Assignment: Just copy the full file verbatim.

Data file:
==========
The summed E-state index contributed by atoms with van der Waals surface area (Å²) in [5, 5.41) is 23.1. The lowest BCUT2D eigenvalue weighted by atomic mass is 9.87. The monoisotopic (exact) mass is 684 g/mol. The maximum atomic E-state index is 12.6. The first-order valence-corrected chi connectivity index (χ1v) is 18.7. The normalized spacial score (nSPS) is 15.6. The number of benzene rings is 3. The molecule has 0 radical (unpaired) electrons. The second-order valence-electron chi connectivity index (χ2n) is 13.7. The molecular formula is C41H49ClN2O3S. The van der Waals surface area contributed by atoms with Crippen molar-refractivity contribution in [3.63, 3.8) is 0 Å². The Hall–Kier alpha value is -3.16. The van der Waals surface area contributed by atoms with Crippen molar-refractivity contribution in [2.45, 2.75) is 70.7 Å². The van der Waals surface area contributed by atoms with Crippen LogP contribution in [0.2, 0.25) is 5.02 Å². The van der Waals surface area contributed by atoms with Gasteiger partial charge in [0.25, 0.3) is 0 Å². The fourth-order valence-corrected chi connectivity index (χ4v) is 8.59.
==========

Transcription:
The summed E-state index contributed by atoms with van der Waals surface area (Å²) in [5, 5.41) is 23.1. The lowest BCUT2D eigenvalue weighted by atomic mass is 9.87. The monoisotopic (exact) mass is 684 g/mol. The maximum atomic E-state index is 12.6. The first-order valence-corrected chi connectivity index (χ1v) is 18.7. The normalized spacial score (nSPS) is 15.6. The number of benzene rings is 3. The molecule has 0 radical (unpaired) electrons. The second-order valence-electron chi connectivity index (χ2n) is 13.7. The molecular formula is C41H49ClN2O3S. The van der Waals surface area contributed by atoms with Crippen molar-refractivity contribution in [3.63, 3.8) is 0 Å². The Hall–Kier alpha value is -3.16. The van der Waals surface area contributed by atoms with Crippen molar-refractivity contribution in [2.45, 2.75) is 70.7 Å². The van der Waals surface area contributed by atoms with Crippen LogP contribution in [0.2, 0.25) is 5.02 Å². The van der Waals surface area contributed by atoms with Gasteiger partial charge in [0.25, 0.3) is 0 Å². The fourth-order valence-corrected chi connectivity index (χ4v) is 8.59.